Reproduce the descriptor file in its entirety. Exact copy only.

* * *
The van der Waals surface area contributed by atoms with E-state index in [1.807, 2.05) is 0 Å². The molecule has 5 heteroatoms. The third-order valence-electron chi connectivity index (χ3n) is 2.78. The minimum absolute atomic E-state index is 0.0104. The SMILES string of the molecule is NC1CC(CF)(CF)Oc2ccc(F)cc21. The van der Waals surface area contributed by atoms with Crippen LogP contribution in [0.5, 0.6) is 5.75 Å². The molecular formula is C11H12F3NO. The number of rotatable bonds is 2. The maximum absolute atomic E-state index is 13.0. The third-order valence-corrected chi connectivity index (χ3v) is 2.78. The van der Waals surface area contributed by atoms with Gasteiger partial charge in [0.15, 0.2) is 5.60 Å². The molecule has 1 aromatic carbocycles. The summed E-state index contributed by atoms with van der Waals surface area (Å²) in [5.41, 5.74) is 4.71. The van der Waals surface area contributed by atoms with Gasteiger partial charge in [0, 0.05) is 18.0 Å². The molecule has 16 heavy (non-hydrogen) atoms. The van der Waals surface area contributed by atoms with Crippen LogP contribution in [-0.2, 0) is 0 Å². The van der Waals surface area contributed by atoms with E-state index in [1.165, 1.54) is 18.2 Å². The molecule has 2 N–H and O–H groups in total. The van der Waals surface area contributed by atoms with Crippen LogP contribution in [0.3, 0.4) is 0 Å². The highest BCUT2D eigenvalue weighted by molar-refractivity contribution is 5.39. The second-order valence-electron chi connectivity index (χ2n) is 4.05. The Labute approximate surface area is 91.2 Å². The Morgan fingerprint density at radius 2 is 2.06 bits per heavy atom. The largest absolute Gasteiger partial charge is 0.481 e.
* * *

The van der Waals surface area contributed by atoms with E-state index in [1.807, 2.05) is 0 Å². The molecule has 5 heteroatoms. The third-order valence-electron chi connectivity index (χ3n) is 2.78. The minimum absolute atomic E-state index is 0.0104. The SMILES string of the molecule is NC1CC(CF)(CF)Oc2ccc(F)cc21. The van der Waals surface area contributed by atoms with Crippen LogP contribution in [0.5, 0.6) is 5.75 Å². The molecular formula is C11H12F3NO. The number of rotatable bonds is 2. The maximum absolute atomic E-state index is 13.0. The third-order valence-corrected chi connectivity index (χ3v) is 2.78. The van der Waals surface area contributed by atoms with Gasteiger partial charge in [0.15, 0.2) is 5.60 Å². The molecule has 1 aromatic carbocycles. The summed E-state index contributed by atoms with van der Waals surface area (Å²) in [5.41, 5.74) is 4.71. The van der Waals surface area contributed by atoms with Gasteiger partial charge in [0, 0.05) is 18.0 Å². The molecule has 16 heavy (non-hydrogen) atoms. The van der Waals surface area contributed by atoms with Crippen LogP contribution in [-0.2, 0) is 0 Å². The van der Waals surface area contributed by atoms with E-state index in [1.165, 1.54) is 18.2 Å². The molecule has 2 N–H and O–H groups in total. The van der Waals surface area contributed by atoms with Crippen LogP contribution in [0.3, 0.4) is 0 Å². The highest BCUT2D eigenvalue weighted by molar-refractivity contribution is 5.39. The second-order valence-electron chi connectivity index (χ2n) is 4.05. The Labute approximate surface area is 91.2 Å². The Morgan fingerprint density at radius 2 is 2.06 bits per heavy atom. The largest absolute Gasteiger partial charge is 0.481 e.